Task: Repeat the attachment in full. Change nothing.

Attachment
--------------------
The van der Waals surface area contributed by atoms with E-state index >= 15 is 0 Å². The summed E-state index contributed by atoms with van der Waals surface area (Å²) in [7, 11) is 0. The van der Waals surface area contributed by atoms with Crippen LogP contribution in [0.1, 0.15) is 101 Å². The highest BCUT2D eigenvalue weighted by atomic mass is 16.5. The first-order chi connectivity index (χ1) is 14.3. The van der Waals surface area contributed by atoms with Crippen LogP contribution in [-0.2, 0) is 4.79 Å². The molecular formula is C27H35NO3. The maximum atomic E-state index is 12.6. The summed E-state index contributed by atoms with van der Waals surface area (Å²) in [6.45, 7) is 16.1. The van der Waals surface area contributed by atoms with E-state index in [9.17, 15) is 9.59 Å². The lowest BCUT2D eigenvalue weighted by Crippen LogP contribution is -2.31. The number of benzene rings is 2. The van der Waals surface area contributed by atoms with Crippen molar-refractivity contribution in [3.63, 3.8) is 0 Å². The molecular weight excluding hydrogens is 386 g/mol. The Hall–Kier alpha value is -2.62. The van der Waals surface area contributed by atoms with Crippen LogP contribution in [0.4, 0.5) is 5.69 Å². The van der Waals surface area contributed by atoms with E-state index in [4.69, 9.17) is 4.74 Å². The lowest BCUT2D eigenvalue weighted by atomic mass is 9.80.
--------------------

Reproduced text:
The van der Waals surface area contributed by atoms with E-state index >= 15 is 0 Å². The summed E-state index contributed by atoms with van der Waals surface area (Å²) in [7, 11) is 0. The van der Waals surface area contributed by atoms with Crippen LogP contribution in [0.1, 0.15) is 101 Å². The highest BCUT2D eigenvalue weighted by atomic mass is 16.5. The first-order chi connectivity index (χ1) is 14.3. The van der Waals surface area contributed by atoms with Crippen LogP contribution in [-0.2, 0) is 4.79 Å². The molecular formula is C27H35NO3. The maximum atomic E-state index is 12.6. The summed E-state index contributed by atoms with van der Waals surface area (Å²) in [6.45, 7) is 16.1. The van der Waals surface area contributed by atoms with E-state index in [9.17, 15) is 9.59 Å². The lowest BCUT2D eigenvalue weighted by Crippen LogP contribution is -2.31. The number of benzene rings is 2. The van der Waals surface area contributed by atoms with Crippen molar-refractivity contribution in [3.63, 3.8) is 0 Å². The molecular weight excluding hydrogens is 386 g/mol. The Hall–Kier alpha value is -2.62. The van der Waals surface area contributed by atoms with Crippen LogP contribution in [0.4, 0.5) is 5.69 Å². The van der Waals surface area contributed by atoms with E-state index in [4.69, 9.17) is 4.74 Å². The lowest BCUT2D eigenvalue weighted by atomic mass is 9.80.